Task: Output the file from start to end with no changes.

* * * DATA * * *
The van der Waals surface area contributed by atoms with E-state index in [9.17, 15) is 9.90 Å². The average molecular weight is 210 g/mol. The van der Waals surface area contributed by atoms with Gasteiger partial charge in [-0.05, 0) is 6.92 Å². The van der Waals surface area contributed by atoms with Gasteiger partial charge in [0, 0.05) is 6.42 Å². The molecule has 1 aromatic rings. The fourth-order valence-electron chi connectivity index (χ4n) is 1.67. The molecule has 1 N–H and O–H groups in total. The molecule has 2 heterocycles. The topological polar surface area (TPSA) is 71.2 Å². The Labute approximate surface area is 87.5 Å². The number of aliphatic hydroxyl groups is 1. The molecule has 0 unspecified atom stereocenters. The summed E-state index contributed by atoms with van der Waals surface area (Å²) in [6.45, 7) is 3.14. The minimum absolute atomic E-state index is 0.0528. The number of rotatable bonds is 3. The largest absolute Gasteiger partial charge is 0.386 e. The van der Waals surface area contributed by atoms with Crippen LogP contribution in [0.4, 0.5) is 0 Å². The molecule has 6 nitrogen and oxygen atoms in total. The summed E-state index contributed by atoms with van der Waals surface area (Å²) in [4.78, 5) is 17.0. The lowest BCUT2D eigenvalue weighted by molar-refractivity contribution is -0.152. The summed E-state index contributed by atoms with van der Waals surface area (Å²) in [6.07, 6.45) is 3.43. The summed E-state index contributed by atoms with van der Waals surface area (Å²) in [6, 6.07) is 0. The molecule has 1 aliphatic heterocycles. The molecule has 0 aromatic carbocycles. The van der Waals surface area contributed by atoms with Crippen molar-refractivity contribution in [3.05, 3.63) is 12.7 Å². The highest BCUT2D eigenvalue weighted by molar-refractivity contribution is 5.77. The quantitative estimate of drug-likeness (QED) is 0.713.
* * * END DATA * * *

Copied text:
The van der Waals surface area contributed by atoms with E-state index in [9.17, 15) is 9.90 Å². The average molecular weight is 210 g/mol. The van der Waals surface area contributed by atoms with Gasteiger partial charge in [-0.05, 0) is 6.92 Å². The van der Waals surface area contributed by atoms with Gasteiger partial charge in [0, 0.05) is 6.42 Å². The molecule has 1 aromatic rings. The fourth-order valence-electron chi connectivity index (χ4n) is 1.67. The molecule has 1 N–H and O–H groups in total. The molecule has 2 heterocycles. The topological polar surface area (TPSA) is 71.2 Å². The Labute approximate surface area is 87.5 Å². The number of aliphatic hydroxyl groups is 1. The molecule has 0 unspecified atom stereocenters. The summed E-state index contributed by atoms with van der Waals surface area (Å²) in [6.45, 7) is 3.14. The minimum absolute atomic E-state index is 0.0528. The number of rotatable bonds is 3. The largest absolute Gasteiger partial charge is 0.386 e. The van der Waals surface area contributed by atoms with Crippen LogP contribution in [0.4, 0.5) is 0 Å². The molecule has 6 nitrogen and oxygen atoms in total. The summed E-state index contributed by atoms with van der Waals surface area (Å²) in [4.78, 5) is 17.0. The lowest BCUT2D eigenvalue weighted by molar-refractivity contribution is -0.152. The summed E-state index contributed by atoms with van der Waals surface area (Å²) in [6.07, 6.45) is 3.43. The summed E-state index contributed by atoms with van der Waals surface area (Å²) in [6, 6.07) is 0. The molecule has 1 aliphatic heterocycles. The molecule has 0 aromatic carbocycles. The van der Waals surface area contributed by atoms with Crippen molar-refractivity contribution in [3.05, 3.63) is 12.7 Å². The highest BCUT2D eigenvalue weighted by molar-refractivity contribution is 5.77. The quantitative estimate of drug-likeness (QED) is 0.713.